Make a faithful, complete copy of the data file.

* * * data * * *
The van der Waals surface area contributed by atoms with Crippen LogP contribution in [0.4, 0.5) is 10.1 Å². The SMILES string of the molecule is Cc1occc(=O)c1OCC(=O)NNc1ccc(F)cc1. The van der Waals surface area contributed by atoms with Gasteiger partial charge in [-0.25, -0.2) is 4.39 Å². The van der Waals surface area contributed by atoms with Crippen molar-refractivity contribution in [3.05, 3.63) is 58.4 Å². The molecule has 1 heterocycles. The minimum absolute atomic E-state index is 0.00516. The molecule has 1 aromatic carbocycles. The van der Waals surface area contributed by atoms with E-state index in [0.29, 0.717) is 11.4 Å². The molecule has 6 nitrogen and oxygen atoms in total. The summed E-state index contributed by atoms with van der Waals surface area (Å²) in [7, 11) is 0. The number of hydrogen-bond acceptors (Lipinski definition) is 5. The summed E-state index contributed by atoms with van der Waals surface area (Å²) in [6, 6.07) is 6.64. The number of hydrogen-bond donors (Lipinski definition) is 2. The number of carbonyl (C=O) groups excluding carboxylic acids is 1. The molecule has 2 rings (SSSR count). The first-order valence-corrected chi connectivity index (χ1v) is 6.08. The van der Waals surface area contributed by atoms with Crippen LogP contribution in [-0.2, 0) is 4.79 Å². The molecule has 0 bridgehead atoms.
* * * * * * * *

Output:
The van der Waals surface area contributed by atoms with Crippen LogP contribution in [0.4, 0.5) is 10.1 Å². The SMILES string of the molecule is Cc1occc(=O)c1OCC(=O)NNc1ccc(F)cc1. The van der Waals surface area contributed by atoms with Gasteiger partial charge in [-0.25, -0.2) is 4.39 Å². The van der Waals surface area contributed by atoms with Crippen molar-refractivity contribution in [3.05, 3.63) is 58.4 Å². The molecule has 1 heterocycles. The minimum absolute atomic E-state index is 0.00516. The molecule has 1 aromatic carbocycles. The van der Waals surface area contributed by atoms with E-state index in [0.29, 0.717) is 11.4 Å². The molecule has 6 nitrogen and oxygen atoms in total. The summed E-state index contributed by atoms with van der Waals surface area (Å²) in [7, 11) is 0. The number of hydrogen-bond acceptors (Lipinski definition) is 5. The summed E-state index contributed by atoms with van der Waals surface area (Å²) in [6, 6.07) is 6.64. The number of hydrogen-bond donors (Lipinski definition) is 2. The number of carbonyl (C=O) groups excluding carboxylic acids is 1. The molecule has 2 rings (SSSR count). The first-order valence-corrected chi connectivity index (χ1v) is 6.08. The van der Waals surface area contributed by atoms with Crippen LogP contribution in [-0.2, 0) is 4.79 Å². The molecule has 0 bridgehead atoms.